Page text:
Sarah Laing is a cartoonist as well as a writer — I knew of her work from magazines and from her blog Let Me Be Frank. I read a review of The Fall of Light somewhere and thought it sounded interesting. Sometime later I realised that the cartoonist/blogger was also the novelist, so I went out and bought the book.
The story details the fall and rise of Rudy Chapelle, an Auckland architect. He struggles with his job, his colleagues, his ex-wife, his children, his friends, his neighbours, and his parents. In short, he struggles. He is actually pretty annoying in many ways, quite precious and a bit self-obsessed. I could appreciate why his ex-wife was his ex-wife. But he’s not a bad guy really, and it’s good to see his slowly overcome himself despite himself. Many of the other characters in the book are very engaging and likeable though. And so is the setting — Auckland — but maybe just because I live there too.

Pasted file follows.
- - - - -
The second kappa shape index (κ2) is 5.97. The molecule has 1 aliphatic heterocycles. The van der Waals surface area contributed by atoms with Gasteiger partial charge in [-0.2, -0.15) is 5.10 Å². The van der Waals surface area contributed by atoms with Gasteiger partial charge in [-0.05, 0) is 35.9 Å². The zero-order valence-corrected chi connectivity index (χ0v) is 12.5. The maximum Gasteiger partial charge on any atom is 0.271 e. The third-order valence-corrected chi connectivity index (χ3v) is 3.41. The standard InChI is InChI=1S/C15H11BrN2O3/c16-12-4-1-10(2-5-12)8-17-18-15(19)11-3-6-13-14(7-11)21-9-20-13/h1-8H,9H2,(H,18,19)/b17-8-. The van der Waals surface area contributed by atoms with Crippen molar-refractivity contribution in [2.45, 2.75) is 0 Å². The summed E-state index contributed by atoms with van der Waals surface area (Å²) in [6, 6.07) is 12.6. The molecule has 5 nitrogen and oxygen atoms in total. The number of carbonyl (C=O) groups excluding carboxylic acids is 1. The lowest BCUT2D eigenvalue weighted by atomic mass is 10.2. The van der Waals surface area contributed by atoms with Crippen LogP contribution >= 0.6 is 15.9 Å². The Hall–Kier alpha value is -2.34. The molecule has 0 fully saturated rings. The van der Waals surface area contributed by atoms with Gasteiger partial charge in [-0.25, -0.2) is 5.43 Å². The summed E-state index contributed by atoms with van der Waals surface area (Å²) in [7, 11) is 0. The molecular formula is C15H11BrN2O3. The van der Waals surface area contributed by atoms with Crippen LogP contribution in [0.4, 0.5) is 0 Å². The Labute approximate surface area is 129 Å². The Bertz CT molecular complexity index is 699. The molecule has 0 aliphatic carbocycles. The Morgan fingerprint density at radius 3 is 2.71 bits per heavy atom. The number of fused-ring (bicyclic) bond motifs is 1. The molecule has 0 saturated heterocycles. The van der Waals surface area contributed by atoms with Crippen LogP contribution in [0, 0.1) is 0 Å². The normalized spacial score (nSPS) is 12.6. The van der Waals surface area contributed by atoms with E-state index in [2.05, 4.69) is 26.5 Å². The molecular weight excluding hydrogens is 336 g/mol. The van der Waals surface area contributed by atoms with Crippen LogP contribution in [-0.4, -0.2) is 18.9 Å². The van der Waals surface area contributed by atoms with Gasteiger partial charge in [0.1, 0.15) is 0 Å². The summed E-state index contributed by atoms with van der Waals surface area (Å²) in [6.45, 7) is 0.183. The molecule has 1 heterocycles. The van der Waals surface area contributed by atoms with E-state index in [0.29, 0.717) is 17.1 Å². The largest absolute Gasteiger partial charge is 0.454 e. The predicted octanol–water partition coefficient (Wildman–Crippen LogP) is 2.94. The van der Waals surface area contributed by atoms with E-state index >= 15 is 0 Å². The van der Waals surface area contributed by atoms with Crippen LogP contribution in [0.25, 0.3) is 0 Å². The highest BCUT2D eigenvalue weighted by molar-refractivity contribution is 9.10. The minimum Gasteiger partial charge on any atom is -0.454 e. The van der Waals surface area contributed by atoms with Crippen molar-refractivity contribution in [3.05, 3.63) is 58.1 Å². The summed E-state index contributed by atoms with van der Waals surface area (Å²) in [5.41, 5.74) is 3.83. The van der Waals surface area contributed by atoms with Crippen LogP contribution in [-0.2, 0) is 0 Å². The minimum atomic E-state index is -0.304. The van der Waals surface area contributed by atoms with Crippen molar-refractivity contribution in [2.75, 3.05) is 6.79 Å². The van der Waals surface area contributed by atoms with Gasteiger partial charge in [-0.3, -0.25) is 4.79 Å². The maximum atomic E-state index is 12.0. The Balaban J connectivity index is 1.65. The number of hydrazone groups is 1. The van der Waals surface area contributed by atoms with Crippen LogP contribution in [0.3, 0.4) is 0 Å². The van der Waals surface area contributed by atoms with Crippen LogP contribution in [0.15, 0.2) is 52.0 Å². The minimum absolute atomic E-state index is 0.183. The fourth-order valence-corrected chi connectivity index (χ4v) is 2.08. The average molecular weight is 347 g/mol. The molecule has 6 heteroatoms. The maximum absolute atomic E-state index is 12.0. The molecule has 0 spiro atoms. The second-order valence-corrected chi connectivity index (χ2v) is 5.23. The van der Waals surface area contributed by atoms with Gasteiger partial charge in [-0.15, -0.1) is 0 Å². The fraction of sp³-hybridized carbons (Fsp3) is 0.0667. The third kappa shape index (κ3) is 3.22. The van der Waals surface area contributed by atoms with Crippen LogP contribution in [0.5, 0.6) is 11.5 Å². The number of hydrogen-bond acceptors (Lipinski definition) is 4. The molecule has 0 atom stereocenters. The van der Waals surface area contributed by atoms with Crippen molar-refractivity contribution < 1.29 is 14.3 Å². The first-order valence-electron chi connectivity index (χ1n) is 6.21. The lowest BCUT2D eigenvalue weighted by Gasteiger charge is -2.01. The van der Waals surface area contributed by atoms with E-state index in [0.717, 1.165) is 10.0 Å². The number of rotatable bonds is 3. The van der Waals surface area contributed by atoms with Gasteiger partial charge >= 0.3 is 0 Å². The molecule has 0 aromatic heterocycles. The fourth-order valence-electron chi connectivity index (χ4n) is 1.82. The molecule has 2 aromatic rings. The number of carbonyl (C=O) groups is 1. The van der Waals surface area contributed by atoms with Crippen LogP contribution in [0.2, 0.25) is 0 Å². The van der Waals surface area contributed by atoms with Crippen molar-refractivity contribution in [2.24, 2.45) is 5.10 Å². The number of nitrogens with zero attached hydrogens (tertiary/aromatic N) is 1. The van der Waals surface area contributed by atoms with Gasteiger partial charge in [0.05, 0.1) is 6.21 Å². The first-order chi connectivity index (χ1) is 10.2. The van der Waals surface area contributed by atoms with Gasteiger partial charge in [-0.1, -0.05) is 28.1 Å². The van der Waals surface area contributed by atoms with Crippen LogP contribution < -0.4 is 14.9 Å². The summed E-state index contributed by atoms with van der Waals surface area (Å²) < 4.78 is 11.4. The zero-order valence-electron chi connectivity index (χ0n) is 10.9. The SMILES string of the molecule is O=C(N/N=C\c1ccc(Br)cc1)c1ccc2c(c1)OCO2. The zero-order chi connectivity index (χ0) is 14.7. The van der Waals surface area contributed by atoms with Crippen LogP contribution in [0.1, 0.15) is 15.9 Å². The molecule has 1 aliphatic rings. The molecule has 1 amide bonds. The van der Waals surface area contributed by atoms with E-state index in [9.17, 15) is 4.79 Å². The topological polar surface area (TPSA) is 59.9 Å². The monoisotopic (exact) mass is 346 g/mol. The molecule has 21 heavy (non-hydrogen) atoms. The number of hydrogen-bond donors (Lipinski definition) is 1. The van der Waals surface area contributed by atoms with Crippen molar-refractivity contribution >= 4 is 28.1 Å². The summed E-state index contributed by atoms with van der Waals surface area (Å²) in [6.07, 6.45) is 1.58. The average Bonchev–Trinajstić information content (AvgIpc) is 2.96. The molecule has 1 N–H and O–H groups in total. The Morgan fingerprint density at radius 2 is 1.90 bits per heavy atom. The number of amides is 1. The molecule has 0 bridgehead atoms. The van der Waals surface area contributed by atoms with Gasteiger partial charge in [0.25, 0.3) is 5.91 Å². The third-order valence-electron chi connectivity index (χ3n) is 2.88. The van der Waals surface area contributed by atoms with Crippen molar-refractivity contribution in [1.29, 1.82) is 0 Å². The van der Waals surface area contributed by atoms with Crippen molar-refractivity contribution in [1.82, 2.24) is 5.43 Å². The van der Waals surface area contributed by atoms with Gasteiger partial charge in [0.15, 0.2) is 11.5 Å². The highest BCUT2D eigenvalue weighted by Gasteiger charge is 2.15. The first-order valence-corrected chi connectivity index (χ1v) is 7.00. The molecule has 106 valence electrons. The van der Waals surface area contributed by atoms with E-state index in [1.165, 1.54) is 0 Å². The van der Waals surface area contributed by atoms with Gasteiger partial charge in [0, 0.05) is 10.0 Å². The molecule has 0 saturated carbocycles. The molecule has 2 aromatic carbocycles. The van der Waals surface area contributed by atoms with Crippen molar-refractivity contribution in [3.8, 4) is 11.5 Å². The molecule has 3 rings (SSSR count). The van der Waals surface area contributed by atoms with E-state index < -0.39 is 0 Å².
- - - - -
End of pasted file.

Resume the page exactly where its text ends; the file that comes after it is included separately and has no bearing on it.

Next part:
Throughout the story, Rudy has a series of strange yet compelling dreams. The dreams’ narrative is illustrated by cartoons running through the novel. I like the way this mixes up the experience of reading the book. If you spent long enough you could probably relate the main plot to the dream plot and note all the parallels, resonances and contrasts. Or you could just enjoy the extra visual dimension they add to the novel — further interpretation will come during the re-readings.